Problems mounted, and Cameron cut the planned six hours of bottom time to three. “I lost a lot of thrusters,” Cameron said immediately after the dive, according to a recording made at the time. “I lost the whole starboard side. That’s when I decided to come up. I couldn’t go any further — I was just spinning in a circle.”

Human deep-ocean exploration, too, has been spinning in circles since January 1960, when the only other piloted trip to this deepest spot in the ocean, called the Challenger Deep, occurred. U.S. Navy Lt. Don Walsh and Swiss oceanographer Jacques Piccard touched bottom in the Trieste, a 150-ton blimplike behemoth. But with just 20 minutes on the bottom — and with their view obscured by silt — that trip was a technological rather than scientific success.

Piccard died in 2008, but Walsh, whom Cameron calls a mentor, was on one of the support ships. “Don was here to sort of bless the journey, so to speak.” They’re now the only surviving members of a “unique club,” Cameron said.

Cameron sees his journey as the beginning of a long-term campaign to study the deepest slices of the ocean, the “hadal depths.” These trenches make up some 3 percent of the sea bottom — an area as vast as the continental United States — but remain almost entirely unexplored.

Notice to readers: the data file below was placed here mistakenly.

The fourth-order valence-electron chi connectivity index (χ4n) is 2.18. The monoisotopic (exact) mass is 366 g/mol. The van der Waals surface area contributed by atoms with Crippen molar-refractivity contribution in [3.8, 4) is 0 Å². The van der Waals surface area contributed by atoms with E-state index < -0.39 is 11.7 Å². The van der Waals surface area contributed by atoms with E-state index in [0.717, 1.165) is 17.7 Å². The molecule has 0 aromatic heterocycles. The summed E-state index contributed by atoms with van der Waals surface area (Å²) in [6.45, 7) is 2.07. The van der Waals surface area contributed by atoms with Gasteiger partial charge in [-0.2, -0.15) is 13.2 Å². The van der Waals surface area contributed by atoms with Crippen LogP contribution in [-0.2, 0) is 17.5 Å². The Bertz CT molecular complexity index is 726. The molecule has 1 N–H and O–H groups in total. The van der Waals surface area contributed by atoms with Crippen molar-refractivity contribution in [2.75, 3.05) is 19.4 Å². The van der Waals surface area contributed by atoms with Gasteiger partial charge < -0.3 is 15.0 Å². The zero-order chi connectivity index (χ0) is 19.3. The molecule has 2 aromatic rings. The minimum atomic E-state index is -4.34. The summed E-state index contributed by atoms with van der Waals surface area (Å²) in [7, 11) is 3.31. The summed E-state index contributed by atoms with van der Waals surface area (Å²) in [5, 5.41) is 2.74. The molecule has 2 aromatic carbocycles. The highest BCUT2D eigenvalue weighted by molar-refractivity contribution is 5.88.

“The last frontier that really exists for us that is unmapped and unseen is the deep ocean,” Cameron said as the Octopus sped toward Guam, where a jet awaited to spirit the writer and director of “Avatar” to London for the premiere of “Titanic 3-D” on Tuesday. The day-long delay might make him miss the red-carpet event.

Cameron and Australian engineer Ron Allum designed the Deepsea Challenger to be light and fast. The craft weighs 12 tons, its core a high-tech “syntactic foam” invented by Allum for this very trip. Even so, the eight-ton-per-square-inch pressure at depth squeezed the craft by three inches.

Cameron said he and Allum will make “three or four” more dives in the coming weeks. The science team “wants samples, they want rocks” to study the geology of the trench, a slash where one of the Earth’s huge tectonic plates dives under another. Slippage of the plates in such zones can trigger huge earthquakes and tsunamis, such as the 9.0 magnitude quake that originated in an ocean trench off the east coast of Japan last March.

“It’s time to finally open up this frontier to science,” Cameron said.